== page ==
Genetic studies have opened up opportunity to study chimpanzee social structure, mate selection, and population dynamics and structure. Each morning chimpanzees leave behind traces or fresh use of a nest: faecal or urine below, and hairs within, the nest. Faecal samples may also be found opportunistically, or by tracking chimpanzee parties. These samples provide much information about the chimpanzees when used for genetic analyses. For example: sex, individual identity, paternity, maternity, and degree of relatedness, which provides otherwise unattainable demographic and behavioural data about the Ugalla chimpanzees.
Genetic studies have been used to widely survey chimpanzee areas and specifically in Ugalla, will investigate whether the social structure of savanna chimpanzees differs from their forest cousins (see D. Moore). Genetic studies can also reveal historical population expansion and retraction and current community boundaries. At Issa, all fresh faecal samples are collected not only to explore SIVcpz prevalence and parasite infection, but also to investigate nest building, association patterns, and movements of individuals across the Issa study area.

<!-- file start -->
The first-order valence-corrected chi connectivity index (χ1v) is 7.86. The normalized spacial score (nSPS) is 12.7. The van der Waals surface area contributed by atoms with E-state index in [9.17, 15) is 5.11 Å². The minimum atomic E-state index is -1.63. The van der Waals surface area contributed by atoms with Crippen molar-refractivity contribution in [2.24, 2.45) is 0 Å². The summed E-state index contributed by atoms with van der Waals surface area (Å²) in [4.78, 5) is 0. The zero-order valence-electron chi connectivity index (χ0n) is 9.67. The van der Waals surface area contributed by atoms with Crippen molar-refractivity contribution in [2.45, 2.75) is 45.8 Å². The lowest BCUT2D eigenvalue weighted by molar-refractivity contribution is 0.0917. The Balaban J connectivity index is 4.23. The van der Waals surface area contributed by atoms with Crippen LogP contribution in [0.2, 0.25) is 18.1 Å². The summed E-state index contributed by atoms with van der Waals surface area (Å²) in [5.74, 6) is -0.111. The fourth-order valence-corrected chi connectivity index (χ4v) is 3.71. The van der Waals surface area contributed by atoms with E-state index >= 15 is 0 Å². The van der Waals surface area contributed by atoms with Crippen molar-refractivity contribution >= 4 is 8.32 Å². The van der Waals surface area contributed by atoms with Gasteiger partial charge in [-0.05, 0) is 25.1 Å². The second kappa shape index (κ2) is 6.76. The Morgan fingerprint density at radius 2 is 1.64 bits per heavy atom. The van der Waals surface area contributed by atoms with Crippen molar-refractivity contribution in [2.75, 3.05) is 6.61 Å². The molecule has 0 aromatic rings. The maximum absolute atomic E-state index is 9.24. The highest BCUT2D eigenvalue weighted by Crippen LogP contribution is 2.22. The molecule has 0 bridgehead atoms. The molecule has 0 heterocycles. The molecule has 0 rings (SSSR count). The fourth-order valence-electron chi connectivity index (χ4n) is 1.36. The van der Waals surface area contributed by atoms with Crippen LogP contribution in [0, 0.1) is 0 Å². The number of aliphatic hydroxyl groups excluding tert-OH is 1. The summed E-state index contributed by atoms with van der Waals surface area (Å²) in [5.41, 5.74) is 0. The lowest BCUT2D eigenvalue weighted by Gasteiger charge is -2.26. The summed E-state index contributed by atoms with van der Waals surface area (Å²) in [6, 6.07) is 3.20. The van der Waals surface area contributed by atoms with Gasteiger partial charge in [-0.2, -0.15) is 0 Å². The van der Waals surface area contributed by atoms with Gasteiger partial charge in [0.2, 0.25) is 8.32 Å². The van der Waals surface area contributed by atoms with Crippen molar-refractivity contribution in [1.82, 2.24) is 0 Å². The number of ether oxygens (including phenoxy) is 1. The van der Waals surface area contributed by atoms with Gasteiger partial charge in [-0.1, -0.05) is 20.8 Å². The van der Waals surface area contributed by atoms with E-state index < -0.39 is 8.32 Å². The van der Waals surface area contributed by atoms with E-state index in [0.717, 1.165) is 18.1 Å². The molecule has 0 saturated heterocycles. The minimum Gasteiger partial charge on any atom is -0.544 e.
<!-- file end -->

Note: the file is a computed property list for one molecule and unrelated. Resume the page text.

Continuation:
Genetics played a pivotal role in the current GME survey being by Piel and Stewart in2011-2012, where it provided data on the above topics (infections), but also helped more accurately census chimpanzees, historic gene flow, and population structure.